When crops, foods, and agriculture from the Old World made their way from Spain to Mexico then up El Camino Real with Don Juan Oñate to northern New Mexico in 1598, the Southwest would be changed forever. Unquestionably the most profound impact those colonists and Franciscan missionaries made on the lives of New Mexico’s Puebloan residents, and on the land itself, resulted from their introduction of domestic animals. Those herds of horses and cattle and flocks of sheep and goats accompanying Oñate’s caravan laid the foundation for a livestock industry that would dominate much of the Southwest in years to come. Chickens, originally from Asia, were one of the least visible animals that leap-frogged to New Spain’s northernmost outpost with Oñate’s, yet they soon spread rapidly from village to village. But though Puebloans were already propagating domesticated turkeys they seem not to have readily accepted the novel barnyard fowl. Pigs also accompanied Oñate’s wagon trains, but they failed to significantly disperse. That’s probably because New Mexico’s climate was far less conducive than Mexico’s humid lowlands for raising swine. Besides, Puebloans are unlikely to have tolerated domestic or feral pigs running amok in their precious corn fields where the low-statured strains of corn would permit easy stripping of ripening ears.

Horses were another matter. In the 1600s New Mexico’s far-flung missions needed horses and mules for efficient farm and ranch operation. Friars couldn’t possibly do all the necessary riding, so teaching horsemanship to Puebloan converts must have been a priority, regardless that Indian ownership of horses was discouraged, if not forbidden. Soon enough, though, a horse would stray from its mission settlement and become semi-wild, only to be recaptured and secretly retained by a Puebloan who likely had gained his experience in handling livestock by observing the Franciscans.

Occasional bands of short-legged feral mustangs—typically a stallion with half a dozen mares—still roam on public lands and Indian reservations in parts of rural New Mexico. Recent blood tests of horses from one of these wild bands wandering on Mt. Taylor west of Albuquerque showed that some of the animals can be genetically linked to original Spanish stock.

Where I live in rural Placitas, untamed mustangs, apparently long ago escaped from nearby San Felipe Pueblo Reservation, still move skittishly about our unfenced countryside and are a topic of community chit-chat. Either you think they’re great (the animal lovers) or a great nuisance (some of our farmers).

Most of the hundreds of cattle trailed to the new colony ended up being slaughtered for the table; nevertheless, enough survived to breed. So when Franciscans fanned out to establish their network of missions, they always took at least a few cows and a bull or two. Yet Hispanic New Mexico never became a primary cattle ranching center during colonial times. This may have been because Puebloans strongly objected to range animals trampling their irrigated fields.

If New Mexico’s infant cattle industry met with only indifferent success, an explosion in numbers of the colony’s sheep proved sensational. Old World sheep had actually entered the territory in 1540 with Coronado who drove huge flocks up the Rio Grande to his encampments. When that Don Quixote—like conquistador departed two years later, he left some sheep at Pecos Pueblo, but none of their offspring appear to have survived. Just how many sheep and goats streamed into New Mexico with Oñate nearly sixty years later is hard to say, but a flock of more than a thousand was counted in Santa Fe twelve years after the colony’s beginning. In another thirty years it was claimed each of the more than two dozen Franciscan missions in New Mexico owned up to two thousand head apiece.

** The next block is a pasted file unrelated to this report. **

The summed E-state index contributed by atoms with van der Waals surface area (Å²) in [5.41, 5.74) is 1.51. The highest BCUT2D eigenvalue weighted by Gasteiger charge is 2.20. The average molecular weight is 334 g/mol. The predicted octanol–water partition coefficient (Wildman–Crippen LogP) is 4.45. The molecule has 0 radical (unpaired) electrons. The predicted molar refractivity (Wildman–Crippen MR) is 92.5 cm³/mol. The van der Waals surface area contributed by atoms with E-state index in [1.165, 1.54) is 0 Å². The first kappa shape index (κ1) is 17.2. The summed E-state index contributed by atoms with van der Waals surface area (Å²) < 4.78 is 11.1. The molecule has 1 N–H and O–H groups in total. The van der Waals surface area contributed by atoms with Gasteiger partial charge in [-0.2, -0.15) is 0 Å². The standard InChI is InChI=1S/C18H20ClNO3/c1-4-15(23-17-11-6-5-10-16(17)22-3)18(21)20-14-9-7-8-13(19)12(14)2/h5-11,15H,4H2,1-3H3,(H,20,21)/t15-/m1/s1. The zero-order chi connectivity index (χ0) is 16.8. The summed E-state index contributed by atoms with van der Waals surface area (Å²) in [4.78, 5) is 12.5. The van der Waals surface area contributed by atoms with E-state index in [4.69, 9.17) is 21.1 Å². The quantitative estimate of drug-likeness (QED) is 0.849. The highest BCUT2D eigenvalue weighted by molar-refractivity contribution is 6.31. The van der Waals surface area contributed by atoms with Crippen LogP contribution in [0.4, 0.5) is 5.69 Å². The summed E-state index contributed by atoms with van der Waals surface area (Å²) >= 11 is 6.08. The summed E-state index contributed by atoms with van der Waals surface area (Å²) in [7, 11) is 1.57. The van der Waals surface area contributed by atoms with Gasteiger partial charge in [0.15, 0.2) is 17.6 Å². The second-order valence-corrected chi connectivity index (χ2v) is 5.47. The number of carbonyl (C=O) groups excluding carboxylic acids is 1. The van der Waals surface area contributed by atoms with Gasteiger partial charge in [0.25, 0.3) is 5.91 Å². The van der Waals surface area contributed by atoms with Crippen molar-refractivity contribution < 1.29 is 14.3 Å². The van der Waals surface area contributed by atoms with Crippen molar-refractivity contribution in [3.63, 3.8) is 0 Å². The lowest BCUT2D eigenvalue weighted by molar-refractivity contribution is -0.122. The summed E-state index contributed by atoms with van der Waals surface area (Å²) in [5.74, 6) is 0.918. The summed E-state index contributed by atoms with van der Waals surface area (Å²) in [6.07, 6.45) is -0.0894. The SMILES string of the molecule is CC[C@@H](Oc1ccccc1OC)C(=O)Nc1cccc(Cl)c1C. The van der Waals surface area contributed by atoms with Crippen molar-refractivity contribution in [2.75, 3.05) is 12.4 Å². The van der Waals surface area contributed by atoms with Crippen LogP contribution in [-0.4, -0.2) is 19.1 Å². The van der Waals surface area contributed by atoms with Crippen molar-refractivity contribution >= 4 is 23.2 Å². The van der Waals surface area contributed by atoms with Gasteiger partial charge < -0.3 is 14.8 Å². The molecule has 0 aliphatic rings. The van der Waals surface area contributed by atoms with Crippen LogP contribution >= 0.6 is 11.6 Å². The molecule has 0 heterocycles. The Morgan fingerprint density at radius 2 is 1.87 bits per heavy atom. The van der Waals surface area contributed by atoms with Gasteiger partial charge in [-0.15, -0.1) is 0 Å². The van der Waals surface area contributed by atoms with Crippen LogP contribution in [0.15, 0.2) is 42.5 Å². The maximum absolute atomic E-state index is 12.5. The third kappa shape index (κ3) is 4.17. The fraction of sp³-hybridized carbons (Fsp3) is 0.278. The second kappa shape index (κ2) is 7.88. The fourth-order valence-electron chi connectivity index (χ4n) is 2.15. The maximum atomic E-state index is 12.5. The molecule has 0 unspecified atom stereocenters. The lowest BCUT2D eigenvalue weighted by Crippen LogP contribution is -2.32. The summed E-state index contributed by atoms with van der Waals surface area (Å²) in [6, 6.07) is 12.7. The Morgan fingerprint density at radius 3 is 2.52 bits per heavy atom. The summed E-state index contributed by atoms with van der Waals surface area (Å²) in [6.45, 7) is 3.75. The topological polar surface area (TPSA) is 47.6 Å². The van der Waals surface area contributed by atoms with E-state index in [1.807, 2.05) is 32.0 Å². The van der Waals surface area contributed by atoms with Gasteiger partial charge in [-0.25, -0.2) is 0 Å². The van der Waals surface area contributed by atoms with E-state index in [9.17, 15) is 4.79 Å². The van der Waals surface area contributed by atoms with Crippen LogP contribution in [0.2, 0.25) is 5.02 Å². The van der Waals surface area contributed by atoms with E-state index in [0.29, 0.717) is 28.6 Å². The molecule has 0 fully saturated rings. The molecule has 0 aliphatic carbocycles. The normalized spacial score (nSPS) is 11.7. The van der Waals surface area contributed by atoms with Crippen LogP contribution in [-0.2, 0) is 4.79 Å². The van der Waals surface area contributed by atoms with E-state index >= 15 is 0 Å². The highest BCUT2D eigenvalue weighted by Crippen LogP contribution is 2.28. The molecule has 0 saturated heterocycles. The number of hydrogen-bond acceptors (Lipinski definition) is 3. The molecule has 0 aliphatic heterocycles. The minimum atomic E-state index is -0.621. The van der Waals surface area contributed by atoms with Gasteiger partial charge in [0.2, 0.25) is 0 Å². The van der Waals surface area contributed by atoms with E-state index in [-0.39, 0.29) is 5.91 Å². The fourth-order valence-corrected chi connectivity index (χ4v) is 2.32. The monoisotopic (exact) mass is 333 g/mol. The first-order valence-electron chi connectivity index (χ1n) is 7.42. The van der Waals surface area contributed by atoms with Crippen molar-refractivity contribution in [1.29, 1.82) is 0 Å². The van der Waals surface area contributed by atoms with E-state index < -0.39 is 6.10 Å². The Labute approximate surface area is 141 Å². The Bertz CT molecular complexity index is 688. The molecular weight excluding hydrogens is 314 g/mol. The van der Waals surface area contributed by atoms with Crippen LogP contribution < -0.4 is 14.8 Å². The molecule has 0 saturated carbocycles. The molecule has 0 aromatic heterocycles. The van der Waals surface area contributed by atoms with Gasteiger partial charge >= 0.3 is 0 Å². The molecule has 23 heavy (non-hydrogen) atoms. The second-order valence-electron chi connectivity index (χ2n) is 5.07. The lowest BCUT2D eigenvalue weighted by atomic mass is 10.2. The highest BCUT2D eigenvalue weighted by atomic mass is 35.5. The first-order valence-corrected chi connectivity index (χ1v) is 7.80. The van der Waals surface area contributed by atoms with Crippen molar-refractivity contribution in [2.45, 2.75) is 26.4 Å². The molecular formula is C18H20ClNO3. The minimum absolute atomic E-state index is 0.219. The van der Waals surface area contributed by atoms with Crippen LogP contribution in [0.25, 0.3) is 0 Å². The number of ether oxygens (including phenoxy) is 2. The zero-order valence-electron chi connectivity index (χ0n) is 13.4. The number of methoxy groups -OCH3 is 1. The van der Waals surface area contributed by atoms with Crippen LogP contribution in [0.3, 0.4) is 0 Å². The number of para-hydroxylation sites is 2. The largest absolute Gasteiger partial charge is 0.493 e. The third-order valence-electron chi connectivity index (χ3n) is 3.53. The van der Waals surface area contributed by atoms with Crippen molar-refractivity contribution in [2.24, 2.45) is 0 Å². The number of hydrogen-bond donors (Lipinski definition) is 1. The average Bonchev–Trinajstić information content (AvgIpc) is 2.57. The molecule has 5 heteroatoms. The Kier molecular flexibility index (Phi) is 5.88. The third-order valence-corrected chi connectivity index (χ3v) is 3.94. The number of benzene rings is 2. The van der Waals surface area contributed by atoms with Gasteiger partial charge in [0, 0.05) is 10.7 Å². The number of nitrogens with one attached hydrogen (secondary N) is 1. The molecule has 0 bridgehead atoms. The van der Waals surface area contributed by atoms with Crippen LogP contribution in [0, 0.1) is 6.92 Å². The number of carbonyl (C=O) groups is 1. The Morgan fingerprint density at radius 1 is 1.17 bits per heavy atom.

These were not Spain’s famous “merino” breed of sheep, prized for their fine, high-yielding fleece. Instead it was the lowly “churro” breed that first made it to the West Indies with Columbus, then proliferated across the Mexican highlands, and finally accompanied Oñate on his trek north.

The tough churros were ideally adapted to enduring environmental rigors of the arid Southwest. They seemed to thrive on sparse grama grass and shrubby foliage. Compared with merinos, churros produced a better quality mutton, and their wool, consisting of hard, straight fibers, had a naturally worsted property that lent itself to hand spinning and weaving. Furthermore, churro wool was particularly suited for absorbing the vibrant pigments Puebloans knew how to extract from a number of wild dye plants. Rugs and garments woven from churro wool are prized among collectors more than ever today.
And finally—dogs. They were already here, for domesticated dogs had traveled with nomadic Native American tribes for thousands of years. Ancestral Puebloans kept spaniel-sized dogs, most likely for flushing our wild game during hunts and possibly as household pets. But, in contrast to some parts of Mexico, there is no evidence that dogs ever ended up in Puebloan stew pots.

This article has been partly excerpted from the author’s book, Gardens of New Spain: How Mediterranean Plants and Foods Changed America, published by the University of Texas Press in 2004. [Placitas, NM, resident Dunmire is an Associate in Biology at the University of New Mexico and serves on the Board of Directors for the Historical Society of New Mexico.] This article was distributed by the Historical Society of New Mexico.